oh brother {and strawberry basil scones}

Flakey, fresh and addicting, these strawberry-jeweled beauties are not only crazy good, but they're crazy easy and can be made way ahead of time. 

Flakey, fresh and addicting, these strawberry-jeweled beauties are not only crazy good, but they're crazy easy and can be made way ahead of time. 

My brother came over for dinner the other day.

This is the brother who threw the party in my parent’s backyard awhile back while still in high school. This is the brother who can chat with a stranger forever - especially about sobriety and health. This is the brother who's an underwear model, who steals my dry shampoo and pauses to smell a good candle. This is the brother who shimmies on cue when excited, talks to me about the best cheap restaurants in Hollywood and says “YES!” really loudly followed by the most contagious laugh you’ve ever heard when I say something he agrees with. He is ridiculous and beautiful and I love him. 

While I was prepping dinner with John, my brother was talking to my mom about how he can’t eat in-n-out (a local burger joint) alone. So late the previous night he called a friend to grab a burger with him. 

"Oh my gosh I’m the same way!" I interrupted.

"Right?!" He turned to me from the table, “It’s like there’s just something so humiliating about grabbing a burger and fries by yourself. You need someone to enjoy it with.”  I nodded laughing. 

We get each other. 

My brother ended up spending the night so I made fresh strawberry basil scones for breakfast. He took his first bite and said, they were “so bomb.” Then he kind of paused and said, "These kind of remind me of edibles.” I stared at him with a straight face. "Are you telling me you think my strawberry basil scones taste like pot?" He burst out laughing. “No! No…" and then under his breath said, “but kinda.” 

Trying to keep my cool I said, “You’re just saying that to bug me." He tried to hold back a laugh but he burst out, “Yeah, kinda.”

We get each other. 

And for the record, I have no idea what "edibles” taste like but SURELY they're a far cry from these scones.  Love you friends. xo

strawberry basil scones

adapted from Little Flower Baking

I fell in love with scones when I lived in England for a small while. Scones are such a non-intimidating pastry, and so easy, I don’t know why we don’t make them all the time here. I love love love these and I am very much in love with this new cookbook and might just make every single thing from it - you've been warned. ;) I hope the fact that my very carb-conscious brother ate practically all of them, proves how good they are. xo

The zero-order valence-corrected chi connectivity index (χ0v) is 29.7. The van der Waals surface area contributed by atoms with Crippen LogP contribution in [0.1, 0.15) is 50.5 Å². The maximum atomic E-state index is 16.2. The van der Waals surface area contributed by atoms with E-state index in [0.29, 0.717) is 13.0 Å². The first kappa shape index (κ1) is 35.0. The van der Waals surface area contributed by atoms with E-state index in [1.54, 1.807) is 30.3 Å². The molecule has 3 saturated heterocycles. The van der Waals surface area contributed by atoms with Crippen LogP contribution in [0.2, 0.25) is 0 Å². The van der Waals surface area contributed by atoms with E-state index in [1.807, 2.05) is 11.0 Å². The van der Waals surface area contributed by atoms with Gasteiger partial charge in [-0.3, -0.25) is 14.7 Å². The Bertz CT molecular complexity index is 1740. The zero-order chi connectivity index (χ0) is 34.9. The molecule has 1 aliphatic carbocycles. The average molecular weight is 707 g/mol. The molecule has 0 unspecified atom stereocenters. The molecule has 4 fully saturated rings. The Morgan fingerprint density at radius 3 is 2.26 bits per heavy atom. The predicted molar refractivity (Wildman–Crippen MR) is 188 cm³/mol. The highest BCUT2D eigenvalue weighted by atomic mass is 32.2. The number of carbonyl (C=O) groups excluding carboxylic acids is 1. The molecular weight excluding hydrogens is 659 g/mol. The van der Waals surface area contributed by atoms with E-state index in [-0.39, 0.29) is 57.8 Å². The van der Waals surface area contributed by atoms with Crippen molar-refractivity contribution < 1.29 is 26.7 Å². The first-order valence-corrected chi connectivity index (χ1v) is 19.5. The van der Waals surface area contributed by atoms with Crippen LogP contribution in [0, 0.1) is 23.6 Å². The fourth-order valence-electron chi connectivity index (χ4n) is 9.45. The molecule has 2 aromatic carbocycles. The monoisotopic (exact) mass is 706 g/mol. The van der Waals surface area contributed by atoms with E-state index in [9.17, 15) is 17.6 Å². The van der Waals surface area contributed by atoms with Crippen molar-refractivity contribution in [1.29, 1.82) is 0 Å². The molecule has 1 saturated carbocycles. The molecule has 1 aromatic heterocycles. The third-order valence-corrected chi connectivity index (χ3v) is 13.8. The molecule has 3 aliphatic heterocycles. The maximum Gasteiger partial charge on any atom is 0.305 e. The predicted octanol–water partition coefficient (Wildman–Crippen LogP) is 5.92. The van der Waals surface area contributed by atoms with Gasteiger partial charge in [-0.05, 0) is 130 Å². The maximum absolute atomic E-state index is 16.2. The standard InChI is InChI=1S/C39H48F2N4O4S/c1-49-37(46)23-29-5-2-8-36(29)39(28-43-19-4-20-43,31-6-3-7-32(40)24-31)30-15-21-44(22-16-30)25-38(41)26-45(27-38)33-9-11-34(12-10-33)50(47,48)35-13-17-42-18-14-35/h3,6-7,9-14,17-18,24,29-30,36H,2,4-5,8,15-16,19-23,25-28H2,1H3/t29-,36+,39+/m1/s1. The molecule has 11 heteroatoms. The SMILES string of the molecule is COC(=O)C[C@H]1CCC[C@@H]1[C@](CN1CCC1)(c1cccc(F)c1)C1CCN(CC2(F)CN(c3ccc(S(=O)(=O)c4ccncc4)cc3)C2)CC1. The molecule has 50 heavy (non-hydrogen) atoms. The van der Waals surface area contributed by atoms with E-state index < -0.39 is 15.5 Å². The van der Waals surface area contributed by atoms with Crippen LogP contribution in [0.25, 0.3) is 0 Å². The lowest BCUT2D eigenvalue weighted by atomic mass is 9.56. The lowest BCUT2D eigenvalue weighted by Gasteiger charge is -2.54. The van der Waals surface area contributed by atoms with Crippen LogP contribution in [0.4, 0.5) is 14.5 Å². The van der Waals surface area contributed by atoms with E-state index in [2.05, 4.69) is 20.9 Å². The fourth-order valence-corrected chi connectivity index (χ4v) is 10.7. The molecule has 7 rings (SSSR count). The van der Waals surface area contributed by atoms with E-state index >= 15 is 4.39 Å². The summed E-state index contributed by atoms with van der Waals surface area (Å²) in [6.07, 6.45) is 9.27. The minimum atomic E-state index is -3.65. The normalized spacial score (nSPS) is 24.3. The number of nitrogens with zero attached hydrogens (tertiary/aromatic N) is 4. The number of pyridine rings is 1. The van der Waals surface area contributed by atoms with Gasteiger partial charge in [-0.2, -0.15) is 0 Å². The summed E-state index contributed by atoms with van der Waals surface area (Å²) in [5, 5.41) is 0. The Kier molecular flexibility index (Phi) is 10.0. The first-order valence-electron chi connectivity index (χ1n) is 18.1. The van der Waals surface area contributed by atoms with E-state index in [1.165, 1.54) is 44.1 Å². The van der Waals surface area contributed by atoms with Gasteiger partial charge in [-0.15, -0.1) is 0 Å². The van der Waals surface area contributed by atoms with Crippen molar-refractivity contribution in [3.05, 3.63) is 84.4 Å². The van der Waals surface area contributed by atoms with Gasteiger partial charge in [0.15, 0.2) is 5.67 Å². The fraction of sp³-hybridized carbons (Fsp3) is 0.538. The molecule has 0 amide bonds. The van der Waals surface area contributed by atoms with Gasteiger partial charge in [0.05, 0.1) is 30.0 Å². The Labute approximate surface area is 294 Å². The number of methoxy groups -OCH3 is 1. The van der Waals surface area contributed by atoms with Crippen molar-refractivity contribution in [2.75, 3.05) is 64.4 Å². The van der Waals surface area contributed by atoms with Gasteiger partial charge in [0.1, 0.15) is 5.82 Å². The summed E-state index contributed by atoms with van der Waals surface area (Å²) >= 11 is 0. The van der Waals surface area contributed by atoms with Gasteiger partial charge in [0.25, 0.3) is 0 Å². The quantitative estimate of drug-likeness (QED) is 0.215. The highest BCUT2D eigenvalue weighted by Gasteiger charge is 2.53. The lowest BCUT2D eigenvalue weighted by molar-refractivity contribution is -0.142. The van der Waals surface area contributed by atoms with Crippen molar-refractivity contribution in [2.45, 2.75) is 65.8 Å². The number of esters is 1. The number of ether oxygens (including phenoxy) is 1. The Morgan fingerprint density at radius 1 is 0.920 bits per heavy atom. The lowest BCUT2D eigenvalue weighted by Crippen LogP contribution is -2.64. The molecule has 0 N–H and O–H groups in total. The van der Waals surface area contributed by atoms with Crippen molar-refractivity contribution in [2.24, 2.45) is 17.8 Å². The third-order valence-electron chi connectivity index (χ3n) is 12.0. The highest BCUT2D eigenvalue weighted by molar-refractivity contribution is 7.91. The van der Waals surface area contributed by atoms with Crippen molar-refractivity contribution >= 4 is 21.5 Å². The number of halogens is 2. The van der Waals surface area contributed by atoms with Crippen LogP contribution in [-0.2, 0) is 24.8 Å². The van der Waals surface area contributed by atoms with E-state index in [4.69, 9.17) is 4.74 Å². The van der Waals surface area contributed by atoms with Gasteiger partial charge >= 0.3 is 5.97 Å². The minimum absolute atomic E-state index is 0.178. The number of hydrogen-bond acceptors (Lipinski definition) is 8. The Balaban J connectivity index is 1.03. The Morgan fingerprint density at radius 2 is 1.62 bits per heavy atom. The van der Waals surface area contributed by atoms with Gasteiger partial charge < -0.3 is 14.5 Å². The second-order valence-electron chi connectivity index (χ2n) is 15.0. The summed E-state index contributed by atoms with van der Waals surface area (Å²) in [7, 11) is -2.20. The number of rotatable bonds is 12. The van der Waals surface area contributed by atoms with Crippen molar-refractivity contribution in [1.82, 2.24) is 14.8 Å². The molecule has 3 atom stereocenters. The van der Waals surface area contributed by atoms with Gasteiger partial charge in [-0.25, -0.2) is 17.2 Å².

note: These can easily be made and frozen ahead of time and then baked off quickly in the morning. These are best eaten the day they’re baked, but they are still really good the day after too. Take note that it may seem like a lot of salt, but it really mellows out when you bake the scones. If you prefer, you can reduce the salt to 1 ½ teaspoons, but leaving the salt as is, makes for a very traditional, non-sweet scone. It works, I promise and it's what the original recipe calls for. 

 

4 ½ cups / 510g all purpose flour (preferably organic)

½ cup / 100g sugar

1 tablespoon + 1 teaspoon baking powder

2 teaspoons salt (I use kosher)

1 ½ cups / 342g unsalted butter, (preferably organic) cut into ½ inch cubes 

4 large eggs, cold  (preferably organic)

½ cup / 120g cold heavy whipping cream 

2 cups / 300g quartered and frozen strawberries 

⅓ cup fresh basil, finely chopped 

sugar for sprinkling 

 

In an electric mixer combine flour, sugar, salt and baking powder. Then on a low speed, add cold chopped butter and mix until little pea sized clumps form.

Add eggs and cream and mix until just combined (no longer than 30 seconds). 

tip: For the frozen strawberries, I chopped mine a bit before adding them to my dough. It’s a bit weird to chop really hard frozen fruit, but with a sharp knife it works and makes for some “strawberry freckles” throughout your dough. I liked the different size chunks.  

Add frozen strawberries and basil and mix until just combined. About 30-60 seconds. Dough will be scraggly.

On a clean floured surface, pat dough into a 9" x 12" / 23cm x 30cm rectangle that’s about 1" / 2.5cm thick. With a sharp chef’s knife cut the dough into triangle shapes. The cookbook advises to cut your dough into 3 equal, 4" / 10cm wide sections, and from there cut 3" / 8cm triangles.  I just kind of free formed some triangles and called it good. 

On a parchment lined baking sheet, place scones about 1” apart and freeze for at least 1 hour. 

Sprinkle scones liberally with sugar. 

Bake at 375° F / 190° C for about 30 minutes and rotate the baking sheet about half way (15mins) through. Scones should be very golden brown. 

Serve warm with a tiny spot of fresh honey or butter.